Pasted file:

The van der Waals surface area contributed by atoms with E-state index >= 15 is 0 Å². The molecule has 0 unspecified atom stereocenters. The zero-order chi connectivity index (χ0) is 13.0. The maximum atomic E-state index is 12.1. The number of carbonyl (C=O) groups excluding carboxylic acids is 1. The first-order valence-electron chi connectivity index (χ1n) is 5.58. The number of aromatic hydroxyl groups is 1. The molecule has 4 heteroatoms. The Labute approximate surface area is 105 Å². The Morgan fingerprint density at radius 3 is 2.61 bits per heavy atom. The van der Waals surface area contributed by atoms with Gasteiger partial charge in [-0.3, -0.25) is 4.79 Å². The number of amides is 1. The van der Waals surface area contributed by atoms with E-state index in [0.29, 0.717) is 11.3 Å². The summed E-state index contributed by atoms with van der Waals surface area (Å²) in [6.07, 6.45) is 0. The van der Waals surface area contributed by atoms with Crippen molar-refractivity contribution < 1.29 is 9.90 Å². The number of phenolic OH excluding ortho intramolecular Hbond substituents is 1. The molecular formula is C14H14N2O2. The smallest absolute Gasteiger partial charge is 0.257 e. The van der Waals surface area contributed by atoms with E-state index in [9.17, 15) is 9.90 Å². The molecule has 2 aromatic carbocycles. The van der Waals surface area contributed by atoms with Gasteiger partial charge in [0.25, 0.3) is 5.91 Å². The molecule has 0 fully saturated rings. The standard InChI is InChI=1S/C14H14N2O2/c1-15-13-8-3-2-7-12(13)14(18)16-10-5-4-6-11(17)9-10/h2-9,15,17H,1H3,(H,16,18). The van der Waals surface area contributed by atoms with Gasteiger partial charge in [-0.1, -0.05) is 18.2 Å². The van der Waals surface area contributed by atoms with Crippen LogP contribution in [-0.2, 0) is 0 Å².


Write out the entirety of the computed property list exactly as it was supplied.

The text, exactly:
The van der Waals surface area contributed by atoms with E-state index >= 15 is 0 Å². The molecule has 0 unspecified atom stereocenters. The zero-order chi connectivity index (χ0) is 13.0. The maximum atomic E-state index is 12.1. The number of carbonyl (C=O) groups excluding carboxylic acids is 1. The first-order valence-electron chi connectivity index (χ1n) is 5.58. The number of aromatic hydroxyl groups is 1. The molecule has 4 heteroatoms. The Labute approximate surface area is 105 Å². The Morgan fingerprint density at radius 3 is 2.61 bits per heavy atom. The van der Waals surface area contributed by atoms with Gasteiger partial charge in [-0.3, -0.25) is 4.79 Å². The number of amides is 1. The van der Waals surface area contributed by atoms with E-state index in [0.29, 0.717) is 11.3 Å². The summed E-state index contributed by atoms with van der Waals surface area (Å²) in [6.07, 6.45) is 0. The van der Waals surface area contributed by atoms with Crippen molar-refractivity contribution < 1.29 is 9.90 Å². The number of phenolic OH excluding ortho intramolecular Hbond substituents is 1. The molecular formula is C14H14N2O2. The smallest absolute Gasteiger partial charge is 0.257 e. The van der Waals surface area contributed by atoms with E-state index in [9.17, 15) is 9.90 Å². The molecule has 2 aromatic carbocycles. The van der Waals surface area contributed by atoms with Gasteiger partial charge in [0.25, 0.3) is 5.91 Å². The molecule has 0 fully saturated rings. The standard InChI is InChI=1S/C14H14N2O2/c1-15-13-8-3-2-7-12(13)14(18)16-10-5-4-6-11(17)9-10/h2-9,15,17H,1H3,(H,16,18). The van der Waals surface area contributed by atoms with Gasteiger partial charge in [-0.1, -0.05) is 18.2 Å². The van der Waals surface area contributed by atoms with Crippen LogP contribution in [-0.2, 0) is 0 Å².